To Thine Own Selves Be True

Role-playing is rampant today, with artists picturing themselves as impersonators, cross-dressers, evil twins, and exhibitionists—all to throw traditional ideas about identity up for grabs .

Maurizio Cattelan’s self-mocking La rivoluzione siamo noi (We Are the Revolution), 2000.


On the face of it, nothing could be more straightforward than a self-portrait. And nothing could be further from the truth. In recent years, artists have turned to self-portraiture less to see the face they show the world than to picture themselves as others. Many artists today routinely portray themselves in fictional, symbolic roles and speak of themselves as performers. A large number of them work in video and photography, suggesting that the camera encourages a certain degree of exhibitionism and self-regard. Donning makeup and prosthetics, they cast themselves as their heroes or their own evil twins and, with the help of digital media, reproduce themselves as armies of one.

Cindy Sherman, who may be responsible for much of the role-playing so prevalent in art today, has photographed herself in so many guises that for years few outside her immediate circle actually knew who she was. Sometimes only minimally altering her appearance, she has taken familiar representations of female sexuality from film, art, pornography, fashion, and fairy tales and created an impressive gallery of women of all shapes, sizes, classes, periods, and styles that together form a kind of pathology of womanhood.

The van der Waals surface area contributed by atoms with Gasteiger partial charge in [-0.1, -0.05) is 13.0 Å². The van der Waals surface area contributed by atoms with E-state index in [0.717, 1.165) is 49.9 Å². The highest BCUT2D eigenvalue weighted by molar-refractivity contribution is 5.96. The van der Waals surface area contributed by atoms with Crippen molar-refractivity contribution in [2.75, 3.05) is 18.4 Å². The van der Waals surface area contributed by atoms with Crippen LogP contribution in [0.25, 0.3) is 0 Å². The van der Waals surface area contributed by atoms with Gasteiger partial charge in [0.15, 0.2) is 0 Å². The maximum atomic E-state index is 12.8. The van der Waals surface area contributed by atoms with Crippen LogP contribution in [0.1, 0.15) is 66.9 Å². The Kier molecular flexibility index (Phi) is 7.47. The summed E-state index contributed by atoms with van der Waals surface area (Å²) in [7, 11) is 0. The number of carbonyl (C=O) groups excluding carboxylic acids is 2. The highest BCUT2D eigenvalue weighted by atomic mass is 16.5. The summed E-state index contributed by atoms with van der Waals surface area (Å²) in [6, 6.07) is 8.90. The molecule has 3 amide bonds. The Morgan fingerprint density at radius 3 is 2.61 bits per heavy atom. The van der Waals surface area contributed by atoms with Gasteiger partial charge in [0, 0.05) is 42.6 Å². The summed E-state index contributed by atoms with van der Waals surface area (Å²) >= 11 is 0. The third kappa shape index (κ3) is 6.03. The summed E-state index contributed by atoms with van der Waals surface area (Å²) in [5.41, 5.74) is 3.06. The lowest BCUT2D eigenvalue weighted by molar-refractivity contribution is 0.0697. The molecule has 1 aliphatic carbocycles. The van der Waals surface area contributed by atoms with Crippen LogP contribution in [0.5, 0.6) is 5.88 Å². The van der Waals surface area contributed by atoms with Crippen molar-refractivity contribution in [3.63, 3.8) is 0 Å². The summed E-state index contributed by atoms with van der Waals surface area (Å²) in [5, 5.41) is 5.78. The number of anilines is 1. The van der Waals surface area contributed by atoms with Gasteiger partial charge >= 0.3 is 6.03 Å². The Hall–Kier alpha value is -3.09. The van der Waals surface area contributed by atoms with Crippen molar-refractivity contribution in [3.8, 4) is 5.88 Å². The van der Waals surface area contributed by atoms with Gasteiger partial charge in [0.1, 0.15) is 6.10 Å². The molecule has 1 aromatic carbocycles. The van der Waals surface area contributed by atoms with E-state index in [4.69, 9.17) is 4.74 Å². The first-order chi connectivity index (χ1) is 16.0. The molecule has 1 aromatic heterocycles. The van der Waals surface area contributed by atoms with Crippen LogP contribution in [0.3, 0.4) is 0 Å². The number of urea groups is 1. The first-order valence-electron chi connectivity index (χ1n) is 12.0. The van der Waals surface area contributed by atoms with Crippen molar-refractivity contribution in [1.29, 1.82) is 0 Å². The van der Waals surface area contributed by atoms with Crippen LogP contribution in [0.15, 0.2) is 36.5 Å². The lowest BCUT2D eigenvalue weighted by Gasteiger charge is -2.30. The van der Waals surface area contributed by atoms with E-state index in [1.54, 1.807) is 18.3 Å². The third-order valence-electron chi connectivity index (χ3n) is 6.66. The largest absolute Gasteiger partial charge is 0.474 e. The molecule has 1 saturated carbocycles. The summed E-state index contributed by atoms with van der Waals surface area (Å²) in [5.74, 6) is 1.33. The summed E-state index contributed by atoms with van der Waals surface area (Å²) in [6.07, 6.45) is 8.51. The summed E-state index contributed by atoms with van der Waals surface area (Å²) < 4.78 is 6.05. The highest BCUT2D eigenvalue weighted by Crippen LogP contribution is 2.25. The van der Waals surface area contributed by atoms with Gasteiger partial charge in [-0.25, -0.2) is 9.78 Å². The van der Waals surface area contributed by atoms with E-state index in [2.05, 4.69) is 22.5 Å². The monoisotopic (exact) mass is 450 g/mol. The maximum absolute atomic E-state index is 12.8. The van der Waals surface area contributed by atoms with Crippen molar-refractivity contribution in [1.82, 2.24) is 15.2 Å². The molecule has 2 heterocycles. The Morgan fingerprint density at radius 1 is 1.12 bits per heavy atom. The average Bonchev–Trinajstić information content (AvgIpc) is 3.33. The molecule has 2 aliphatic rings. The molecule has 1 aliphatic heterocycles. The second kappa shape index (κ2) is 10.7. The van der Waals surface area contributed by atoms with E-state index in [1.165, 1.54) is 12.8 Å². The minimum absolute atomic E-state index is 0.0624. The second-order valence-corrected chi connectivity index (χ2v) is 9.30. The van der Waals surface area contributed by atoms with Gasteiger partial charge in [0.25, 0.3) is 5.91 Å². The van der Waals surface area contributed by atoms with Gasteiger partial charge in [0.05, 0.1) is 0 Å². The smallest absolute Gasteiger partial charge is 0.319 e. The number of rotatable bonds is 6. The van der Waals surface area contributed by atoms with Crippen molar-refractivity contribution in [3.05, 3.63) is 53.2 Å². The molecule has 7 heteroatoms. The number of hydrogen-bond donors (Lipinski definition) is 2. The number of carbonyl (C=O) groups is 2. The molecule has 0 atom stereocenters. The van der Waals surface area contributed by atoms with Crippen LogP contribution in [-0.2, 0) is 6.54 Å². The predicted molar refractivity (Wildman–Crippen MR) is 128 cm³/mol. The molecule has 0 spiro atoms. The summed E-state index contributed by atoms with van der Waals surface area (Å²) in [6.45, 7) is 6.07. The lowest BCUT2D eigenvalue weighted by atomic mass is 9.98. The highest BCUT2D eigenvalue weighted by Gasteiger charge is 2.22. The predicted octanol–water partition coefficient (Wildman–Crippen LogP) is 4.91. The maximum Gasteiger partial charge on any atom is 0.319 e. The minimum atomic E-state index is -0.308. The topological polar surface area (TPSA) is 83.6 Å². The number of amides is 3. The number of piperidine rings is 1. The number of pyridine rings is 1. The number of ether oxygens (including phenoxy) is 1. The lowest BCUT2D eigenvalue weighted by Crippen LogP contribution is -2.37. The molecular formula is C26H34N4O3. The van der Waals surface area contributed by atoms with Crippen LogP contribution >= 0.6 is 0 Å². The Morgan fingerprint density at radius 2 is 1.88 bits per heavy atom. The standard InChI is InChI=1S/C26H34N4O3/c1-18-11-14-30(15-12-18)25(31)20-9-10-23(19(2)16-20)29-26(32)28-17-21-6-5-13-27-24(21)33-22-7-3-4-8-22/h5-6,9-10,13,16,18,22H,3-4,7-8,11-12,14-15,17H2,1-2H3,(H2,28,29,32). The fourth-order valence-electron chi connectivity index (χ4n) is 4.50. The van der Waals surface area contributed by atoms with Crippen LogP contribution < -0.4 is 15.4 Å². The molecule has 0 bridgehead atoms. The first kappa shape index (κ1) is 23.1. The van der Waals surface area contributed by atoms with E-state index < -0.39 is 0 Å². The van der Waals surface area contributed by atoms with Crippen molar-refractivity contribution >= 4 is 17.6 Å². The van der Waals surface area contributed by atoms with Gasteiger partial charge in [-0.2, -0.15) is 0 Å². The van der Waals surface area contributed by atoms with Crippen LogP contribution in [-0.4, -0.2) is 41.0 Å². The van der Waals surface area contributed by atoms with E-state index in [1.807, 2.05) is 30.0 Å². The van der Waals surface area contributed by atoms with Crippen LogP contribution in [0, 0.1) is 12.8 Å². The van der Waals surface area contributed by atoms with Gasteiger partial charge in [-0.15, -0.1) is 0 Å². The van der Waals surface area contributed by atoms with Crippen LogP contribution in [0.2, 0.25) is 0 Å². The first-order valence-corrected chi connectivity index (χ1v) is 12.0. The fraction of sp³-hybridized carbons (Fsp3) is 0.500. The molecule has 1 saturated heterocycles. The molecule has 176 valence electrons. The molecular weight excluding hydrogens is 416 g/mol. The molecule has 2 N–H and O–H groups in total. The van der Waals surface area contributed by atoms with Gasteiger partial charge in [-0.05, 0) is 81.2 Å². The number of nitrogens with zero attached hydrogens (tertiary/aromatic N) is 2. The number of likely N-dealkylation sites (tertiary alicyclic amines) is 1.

“Modern sensibilities do not assume that the eyes are windows to the soul, and that the body is a record of identity, but that there is a gap between inside and outside,” says Robert Storr, Rosalie Solow Professor of Modern Art at New York University’s Institute of Fine Arts. “The outside shows wear and tear, but the inside is plural.”

Andy Warhol is still the artist who has most successfully established himself as a brand using his image. By painting his own portrait exactly as he did those of the celebrities he worshipped, Warhol effectively made himself one of them, even as he remained a cipher.

“You can make an image that’s very personal,” says Russell Ferguson, chief curator at the UCLA Hammer Museum, where he put together “Mirror Image,” a show of contemporary self-portraiture in painting, photography, and video, last year. “But it leaves out the question of who that person really is.”